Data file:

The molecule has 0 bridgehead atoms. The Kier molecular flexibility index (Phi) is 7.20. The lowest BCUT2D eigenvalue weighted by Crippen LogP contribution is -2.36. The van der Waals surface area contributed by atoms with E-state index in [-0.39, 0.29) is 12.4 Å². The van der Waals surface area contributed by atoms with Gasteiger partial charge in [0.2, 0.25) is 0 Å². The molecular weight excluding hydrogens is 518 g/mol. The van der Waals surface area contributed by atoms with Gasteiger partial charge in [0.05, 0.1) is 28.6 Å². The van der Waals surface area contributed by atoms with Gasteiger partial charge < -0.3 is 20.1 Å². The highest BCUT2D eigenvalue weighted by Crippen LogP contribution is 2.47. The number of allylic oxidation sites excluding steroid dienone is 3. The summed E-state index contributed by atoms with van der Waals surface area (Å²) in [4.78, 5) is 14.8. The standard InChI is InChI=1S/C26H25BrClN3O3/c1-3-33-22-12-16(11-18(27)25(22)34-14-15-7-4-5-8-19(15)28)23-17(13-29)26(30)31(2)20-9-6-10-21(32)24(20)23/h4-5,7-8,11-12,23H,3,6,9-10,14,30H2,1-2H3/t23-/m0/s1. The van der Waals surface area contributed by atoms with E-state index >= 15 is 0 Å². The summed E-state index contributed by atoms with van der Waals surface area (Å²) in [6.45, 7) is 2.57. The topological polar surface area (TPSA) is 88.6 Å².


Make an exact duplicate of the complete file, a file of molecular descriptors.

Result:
The molecule has 0 bridgehead atoms. The Kier molecular flexibility index (Phi) is 7.20. The lowest BCUT2D eigenvalue weighted by Crippen LogP contribution is -2.36. The van der Waals surface area contributed by atoms with E-state index in [-0.39, 0.29) is 12.4 Å². The van der Waals surface area contributed by atoms with Gasteiger partial charge in [0.2, 0.25) is 0 Å². The molecular weight excluding hydrogens is 518 g/mol. The van der Waals surface area contributed by atoms with Gasteiger partial charge in [0.05, 0.1) is 28.6 Å². The van der Waals surface area contributed by atoms with Gasteiger partial charge < -0.3 is 20.1 Å². The highest BCUT2D eigenvalue weighted by Crippen LogP contribution is 2.47. The number of allylic oxidation sites excluding steroid dienone is 3. The summed E-state index contributed by atoms with van der Waals surface area (Å²) in [4.78, 5) is 14.8. The standard InChI is InChI=1S/C26H25BrClN3O3/c1-3-33-22-12-16(11-18(27)25(22)34-14-15-7-4-5-8-19(15)28)23-17(13-29)26(30)31(2)20-9-6-10-21(32)24(20)23/h4-5,7-8,11-12,23H,3,6,9-10,14,30H2,1-2H3/t23-/m0/s1. The van der Waals surface area contributed by atoms with E-state index >= 15 is 0 Å². The summed E-state index contributed by atoms with van der Waals surface area (Å²) in [6.45, 7) is 2.57. The topological polar surface area (TPSA) is 88.6 Å².